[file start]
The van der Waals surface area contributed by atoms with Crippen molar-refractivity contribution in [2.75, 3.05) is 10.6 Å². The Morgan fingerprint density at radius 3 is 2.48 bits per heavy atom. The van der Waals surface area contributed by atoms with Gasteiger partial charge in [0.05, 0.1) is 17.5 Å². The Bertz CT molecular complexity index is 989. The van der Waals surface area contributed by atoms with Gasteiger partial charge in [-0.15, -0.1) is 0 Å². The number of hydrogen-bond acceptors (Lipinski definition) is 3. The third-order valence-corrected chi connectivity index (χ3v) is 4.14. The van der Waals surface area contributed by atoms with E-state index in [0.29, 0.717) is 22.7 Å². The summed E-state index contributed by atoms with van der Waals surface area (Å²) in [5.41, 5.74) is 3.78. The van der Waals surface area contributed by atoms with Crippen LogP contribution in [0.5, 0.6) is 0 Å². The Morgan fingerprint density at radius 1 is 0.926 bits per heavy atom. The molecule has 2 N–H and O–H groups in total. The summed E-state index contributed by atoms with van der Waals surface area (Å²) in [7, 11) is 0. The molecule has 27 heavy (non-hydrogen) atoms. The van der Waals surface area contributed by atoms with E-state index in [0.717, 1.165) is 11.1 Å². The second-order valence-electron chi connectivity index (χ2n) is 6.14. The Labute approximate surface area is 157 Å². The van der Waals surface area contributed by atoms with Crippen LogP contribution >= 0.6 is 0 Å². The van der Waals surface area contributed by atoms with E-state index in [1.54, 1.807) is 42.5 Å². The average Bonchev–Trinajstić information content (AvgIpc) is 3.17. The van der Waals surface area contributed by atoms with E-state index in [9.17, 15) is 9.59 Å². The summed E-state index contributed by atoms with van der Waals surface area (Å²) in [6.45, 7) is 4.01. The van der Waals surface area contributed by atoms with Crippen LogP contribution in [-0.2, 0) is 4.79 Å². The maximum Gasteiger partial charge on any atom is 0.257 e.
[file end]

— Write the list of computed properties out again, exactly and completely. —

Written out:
The van der Waals surface area contributed by atoms with Crippen molar-refractivity contribution in [2.75, 3.05) is 10.6 Å². The Morgan fingerprint density at radius 3 is 2.48 bits per heavy atom. The van der Waals surface area contributed by atoms with Gasteiger partial charge in [0.05, 0.1) is 17.5 Å². The Bertz CT molecular complexity index is 989. The van der Waals surface area contributed by atoms with Gasteiger partial charge in [-0.15, -0.1) is 0 Å². The number of hydrogen-bond acceptors (Lipinski definition) is 3. The third-order valence-corrected chi connectivity index (χ3v) is 4.14. The van der Waals surface area contributed by atoms with E-state index in [0.29, 0.717) is 22.7 Å². The summed E-state index contributed by atoms with van der Waals surface area (Å²) in [5.41, 5.74) is 3.78. The van der Waals surface area contributed by atoms with Crippen LogP contribution in [0.5, 0.6) is 0 Å². The Morgan fingerprint density at radius 1 is 0.926 bits per heavy atom. The molecule has 2 N–H and O–H groups in total. The summed E-state index contributed by atoms with van der Waals surface area (Å²) in [7, 11) is 0. The molecule has 27 heavy (non-hydrogen) atoms. The van der Waals surface area contributed by atoms with E-state index in [0.717, 1.165) is 11.1 Å². The second-order valence-electron chi connectivity index (χ2n) is 6.14. The Labute approximate surface area is 157 Å². The van der Waals surface area contributed by atoms with Crippen LogP contribution >= 0.6 is 0 Å². The van der Waals surface area contributed by atoms with E-state index in [1.54, 1.807) is 42.5 Å². The average Bonchev–Trinajstić information content (AvgIpc) is 3.17. The van der Waals surface area contributed by atoms with E-state index in [9.17, 15) is 9.59 Å². The summed E-state index contributed by atoms with van der Waals surface area (Å²) in [6.45, 7) is 4.01. The van der Waals surface area contributed by atoms with Crippen LogP contribution in [-0.2, 0) is 4.79 Å². The maximum Gasteiger partial charge on any atom is 0.257 e.